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Albuquerque Architecture: Historic Meets Modern in the Duke City

New Mexico is one of the greatest examples in the United States of America of a place where the “old world” truly meets the “new”. Here, ancient cave-dwellings evoke the memories of long-gone peoples, while just a few miles away gleaming skyscrapers sail through history to serve both the present and the future.

The History of Albuquerque

Albuquerque, New Mexico, embodies this trend of “old meets new” in an especially interesting way. Humans began living in this area hundreds of years ago.

Pueblo dwellers created multiple communities in and around what would become the city’s perimeter. European explorers first arrived in the 16th Century, followed by Catholic missionaries.

The town was officially colonized by the Spanish in 1706 as Villa de Albuquerque. It quickly became an important farming and sheep-raising outpost along the Camino Real de Tierra Adentro, or Royal Road of the Interior Land, a Spanish trading route that covered some 1,500 miles.

History of Albuquerque

The United States took ownership of New Mexico after the Mexican-American War, and the town grew slowly but surely until the early part of the 20th Century. It was during the darkest days of World War II that Albuquerque would find its place on the world stage.

With the establishment of Kirtland Air Force Base, Sandia Base, and Sandia National Laboratories, Albuquerque became the hub for the newest step in human history: the atomic age.

The population of Albuquerque swelled as new explorers hustled to the area. Instead of exploring for mythical cities of gold, however, this new generation was scientific explorers, paving the way for one of humanity’s greatest technological forward leaps.

As more people came west to Duke City, so too did the city’s own industries swell and advance.

Ever since the dawn of the atomic age, Albuquerque has symbolized the American spirit of combining the best of tradition with the best of new understanding. That spirit is seen even now in Albuquerque, as filmmakers and television producers flock to the city to create our shared cultural stories.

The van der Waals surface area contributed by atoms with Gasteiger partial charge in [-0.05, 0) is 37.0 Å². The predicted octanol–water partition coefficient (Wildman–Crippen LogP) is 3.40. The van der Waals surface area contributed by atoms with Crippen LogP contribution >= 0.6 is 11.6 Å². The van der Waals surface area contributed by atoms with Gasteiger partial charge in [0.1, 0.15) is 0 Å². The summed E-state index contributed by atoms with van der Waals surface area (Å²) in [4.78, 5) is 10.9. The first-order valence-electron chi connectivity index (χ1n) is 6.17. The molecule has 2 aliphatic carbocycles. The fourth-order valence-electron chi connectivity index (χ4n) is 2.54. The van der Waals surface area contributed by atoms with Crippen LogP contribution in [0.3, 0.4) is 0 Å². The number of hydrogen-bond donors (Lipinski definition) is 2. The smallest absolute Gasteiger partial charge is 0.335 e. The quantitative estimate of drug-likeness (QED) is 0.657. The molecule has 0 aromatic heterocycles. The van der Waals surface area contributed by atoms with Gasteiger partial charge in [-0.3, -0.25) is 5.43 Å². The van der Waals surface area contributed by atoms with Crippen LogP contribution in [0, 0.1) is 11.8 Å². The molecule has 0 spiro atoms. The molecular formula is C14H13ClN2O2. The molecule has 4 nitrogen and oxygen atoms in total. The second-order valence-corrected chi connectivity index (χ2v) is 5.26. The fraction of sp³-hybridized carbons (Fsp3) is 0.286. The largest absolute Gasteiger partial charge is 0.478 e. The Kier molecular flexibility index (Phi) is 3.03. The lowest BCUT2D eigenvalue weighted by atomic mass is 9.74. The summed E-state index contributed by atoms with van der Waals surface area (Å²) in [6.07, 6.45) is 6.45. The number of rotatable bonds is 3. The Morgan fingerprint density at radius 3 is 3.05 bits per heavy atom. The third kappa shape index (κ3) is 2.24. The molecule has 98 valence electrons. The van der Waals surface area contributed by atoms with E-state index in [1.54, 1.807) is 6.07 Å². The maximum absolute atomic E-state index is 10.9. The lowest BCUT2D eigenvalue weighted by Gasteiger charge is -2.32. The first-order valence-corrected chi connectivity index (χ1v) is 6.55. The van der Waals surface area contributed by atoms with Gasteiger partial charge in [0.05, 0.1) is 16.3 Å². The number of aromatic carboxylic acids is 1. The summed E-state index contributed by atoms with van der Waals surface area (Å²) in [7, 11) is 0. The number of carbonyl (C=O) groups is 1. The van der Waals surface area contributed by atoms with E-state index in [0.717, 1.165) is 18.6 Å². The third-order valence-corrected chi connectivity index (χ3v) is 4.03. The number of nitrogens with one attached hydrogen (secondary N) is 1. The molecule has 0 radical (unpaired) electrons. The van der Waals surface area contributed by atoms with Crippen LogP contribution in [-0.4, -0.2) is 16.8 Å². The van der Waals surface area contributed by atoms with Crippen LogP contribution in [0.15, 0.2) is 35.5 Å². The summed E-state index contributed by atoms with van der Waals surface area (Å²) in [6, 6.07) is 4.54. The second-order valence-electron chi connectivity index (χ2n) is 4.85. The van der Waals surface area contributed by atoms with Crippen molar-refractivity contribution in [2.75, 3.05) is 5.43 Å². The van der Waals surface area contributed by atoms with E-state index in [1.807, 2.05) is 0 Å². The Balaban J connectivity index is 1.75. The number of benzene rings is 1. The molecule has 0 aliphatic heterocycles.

That blending of old and new is highlighted in some of Albuquerque’s stunning architecture.

Here are some of the best old and new examples of Albuquerque Architecture:

Here are some of our other favorites:

KiMo Theatre

Opened in September of 1927, this iconic theater and movie house sits in the heart of Albuquerque, on Central Avenue not far from Broadway. Born of the dreams, drive, and passion of Oreste Bachechi, an immigrant to the United States, the theater has a long, rich history.

Source: @Kimotheatre

Its opening night included performances by local native tribes. They took the stage to perform rites and dances rarely, if ever, seen before by non-natives. A whirlwind of famous and soon-to-be-famous stars and acts followed over the years. 

The building itself is also extremely fascinating. Built in the short-lived style known as “Pueblo Deco”, it perfectly encapsulates the theme of blending old and new. Interior features were designed to emulate native styles from all over the region, including that of the Tiwa residents of the Albuquerque valley, as well as the Navajo

Ceiling beams were crafted to look like wooden logs, complete with carvings of war and hunting scenes. Chandeliers were made to resemble native war drums, and murals throughout the building depicted scenes from New Mexico’s pre-European days. On the outside, classic art deco styling was merged with “pueblo” colors and features.

The theater was nearly destroyed by fire in the early 1960s, but the citizens of Albuquerque stepped forward to save this architectural and cultural landmark.

A bond was approved by the voters to buy the building, and funds were provided by the city for renovation. Further work took place in the late 1990s and early 2000s, meaning the building still serves its original function today.